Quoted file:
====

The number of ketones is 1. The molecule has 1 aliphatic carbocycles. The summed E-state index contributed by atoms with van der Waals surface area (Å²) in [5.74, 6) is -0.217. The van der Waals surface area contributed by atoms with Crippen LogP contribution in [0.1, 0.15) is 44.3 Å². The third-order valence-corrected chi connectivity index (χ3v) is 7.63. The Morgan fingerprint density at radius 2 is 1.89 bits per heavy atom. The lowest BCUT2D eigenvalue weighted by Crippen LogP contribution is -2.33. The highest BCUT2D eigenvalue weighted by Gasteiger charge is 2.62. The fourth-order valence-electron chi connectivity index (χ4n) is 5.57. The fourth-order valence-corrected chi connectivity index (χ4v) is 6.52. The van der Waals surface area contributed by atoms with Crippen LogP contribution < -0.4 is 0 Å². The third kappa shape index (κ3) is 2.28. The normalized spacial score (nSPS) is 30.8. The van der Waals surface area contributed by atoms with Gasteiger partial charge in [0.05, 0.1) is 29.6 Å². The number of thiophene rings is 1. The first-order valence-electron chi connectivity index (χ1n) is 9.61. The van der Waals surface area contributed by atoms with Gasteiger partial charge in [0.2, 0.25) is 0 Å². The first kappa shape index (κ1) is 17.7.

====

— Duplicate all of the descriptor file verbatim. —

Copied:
The number of ketones is 1. The molecule has 1 aliphatic carbocycles. The summed E-state index contributed by atoms with van der Waals surface area (Å²) in [5.74, 6) is -0.217. The van der Waals surface area contributed by atoms with Crippen LogP contribution in [0.1, 0.15) is 44.3 Å². The third-order valence-corrected chi connectivity index (χ3v) is 7.63. The Morgan fingerprint density at radius 2 is 1.89 bits per heavy atom. The lowest BCUT2D eigenvalue weighted by Crippen LogP contribution is -2.33. The highest BCUT2D eigenvalue weighted by Gasteiger charge is 2.62. The fourth-order valence-electron chi connectivity index (χ4n) is 5.57. The fourth-order valence-corrected chi connectivity index (χ4v) is 6.52. The van der Waals surface area contributed by atoms with Crippen LogP contribution < -0.4 is 0 Å². The third kappa shape index (κ3) is 2.28. The normalized spacial score (nSPS) is 30.8. The van der Waals surface area contributed by atoms with Gasteiger partial charge in [0.05, 0.1) is 29.6 Å². The number of thiophene rings is 1. The first-order valence-electron chi connectivity index (χ1n) is 9.61. The van der Waals surface area contributed by atoms with Gasteiger partial charge in [0.2, 0.25) is 0 Å². The first kappa shape index (κ1) is 17.7.